16 episodes

"Look A-Yonder Comin'... Bluegrass and Old-Time String Band Music"
This content was contributed by the State Library and Archives, a division of the Florida Department of State. The music on this disc is from performances recorded at the Florida Folk Festival from 1960 to 2003. The selections on this disc are from groups that range from amateurs to seasoned professionals—even the “Father of bluegrass music” himself, Bill Monroe.

Old-time string band and bluegrass music have deep roots in Florida. Old-time is based on the centuries-old dance music and songs of people of Anglo-Celtic descent. Bluegrass takes its name from Bill Monroes's Blue Grass Boys, a Kentucky band that combined elements of old-time, big band, blues, and other influences to create a new, high-energy musical style in the 1940s. Florida connections to bluegrass abound. Monroe bought his famed Gibson F-5 mondolin in Miami. Jim and Jesse played for radio broadcasts from Live Oak in the 1960s. Chubby Anthony played a searing version of a composition by the Miami-based Rouse brothers that became one of the most popular fiddle tunes ever: the "Orange Blossom Special."

The music continues to evolve through innovative artists such as Mark Johnson, who combines the old-time clawhammer with bluegrass banjo techniques to play a style he calls "clawgrass." Today, old-time and bluegrass remain vibrant as Floridians enjoy dozens of dances, pickin' sessions, and festivals held every weekend from Key West to Pensacola.

This compilation was made in cooperation with the Florida Folklife Program and Robert L. Stone.

Look A-Yonder Comin'… Florida Department of Education

    • Arts
    • 4.3, 23 Ratings

"Look A-Yonder Comin'... Bluegrass and Old-Time String Band Music"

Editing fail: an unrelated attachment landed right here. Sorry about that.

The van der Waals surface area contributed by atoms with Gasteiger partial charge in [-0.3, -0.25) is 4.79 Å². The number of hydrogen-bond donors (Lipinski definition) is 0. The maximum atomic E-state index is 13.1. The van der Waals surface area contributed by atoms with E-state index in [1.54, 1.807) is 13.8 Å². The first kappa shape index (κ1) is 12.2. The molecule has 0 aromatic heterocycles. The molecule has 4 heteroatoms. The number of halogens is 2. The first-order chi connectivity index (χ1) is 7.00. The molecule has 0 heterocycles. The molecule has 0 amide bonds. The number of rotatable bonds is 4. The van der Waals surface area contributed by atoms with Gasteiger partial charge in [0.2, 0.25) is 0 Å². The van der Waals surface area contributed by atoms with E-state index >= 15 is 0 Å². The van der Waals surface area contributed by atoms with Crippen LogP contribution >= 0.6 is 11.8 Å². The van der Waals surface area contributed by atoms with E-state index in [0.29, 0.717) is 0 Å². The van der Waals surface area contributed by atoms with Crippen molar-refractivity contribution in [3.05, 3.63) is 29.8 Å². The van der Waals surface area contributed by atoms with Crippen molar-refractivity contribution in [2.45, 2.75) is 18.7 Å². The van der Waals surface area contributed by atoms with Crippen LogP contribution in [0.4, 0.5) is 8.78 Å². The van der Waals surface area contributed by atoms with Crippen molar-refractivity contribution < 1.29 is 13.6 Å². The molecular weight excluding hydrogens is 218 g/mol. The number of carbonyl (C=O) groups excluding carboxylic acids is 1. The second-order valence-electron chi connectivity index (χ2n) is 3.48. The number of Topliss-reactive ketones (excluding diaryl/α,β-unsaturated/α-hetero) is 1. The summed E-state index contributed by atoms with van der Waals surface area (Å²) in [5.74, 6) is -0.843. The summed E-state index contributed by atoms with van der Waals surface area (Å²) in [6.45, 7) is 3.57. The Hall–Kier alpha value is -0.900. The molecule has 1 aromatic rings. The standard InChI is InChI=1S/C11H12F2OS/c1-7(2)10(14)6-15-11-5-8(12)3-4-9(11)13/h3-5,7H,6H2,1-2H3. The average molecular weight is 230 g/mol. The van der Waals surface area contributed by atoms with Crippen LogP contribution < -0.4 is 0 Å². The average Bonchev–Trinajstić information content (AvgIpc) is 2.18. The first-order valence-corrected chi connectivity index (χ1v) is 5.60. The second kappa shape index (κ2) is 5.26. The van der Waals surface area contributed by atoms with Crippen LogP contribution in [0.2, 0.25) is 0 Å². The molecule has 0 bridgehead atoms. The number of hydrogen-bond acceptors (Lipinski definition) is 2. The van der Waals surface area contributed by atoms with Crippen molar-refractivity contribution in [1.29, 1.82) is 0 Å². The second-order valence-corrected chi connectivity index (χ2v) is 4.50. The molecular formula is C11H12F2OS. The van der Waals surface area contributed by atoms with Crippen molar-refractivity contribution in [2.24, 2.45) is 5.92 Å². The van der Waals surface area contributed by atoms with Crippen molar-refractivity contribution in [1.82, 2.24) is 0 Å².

This content was contributed by the State Library and Archives, a division of the Florida Department of State. The music on this disc is from performances recorded at the Florida Folk Festival from 1960 to 2003. The selections on this disc are from groups that range from amateurs to seasoned professionals—even the “Father of bluegrass music” himself, Bill Monroe.

Old-time string band and bluegrass music have deep roots in Florida. Old-time is based on the centuries-old dance music and songs of people of Anglo-Celtic descent. Bluegrass takes its name from Bill Monroes's Blue Grass Boys, a Kentucky band that combined elements of old-time, big band, blues, and other influences to create a new, high-energy musical style in the 1940s. Florida connections to bluegrass abound. Monroe bought his famed Gibson F-5 mondolin in Miami. Jim and Jesse played for radio broadcasts from Live Oak in the 1960s. Chubby Anthony played a searing version of a composition by the Miami-based Rouse brothers that became one of the most popular fiddle tunes ever: the "Orange Blossom Special."

The music continues to evolve through innovative artists such as Mark Johnson, who combines the old-time clawhammer with bluegrass banjo techniques to play a style he calls "clawgrass." Today, old-time and bluegrass remain vibrant as Floridians enjoy dozens of dances, pickin' sessions, and festivals held every weekend from Key West to Pensacola.

This compilation was made in cooperation with the Florida Folklife Program and Robert L. Stone.

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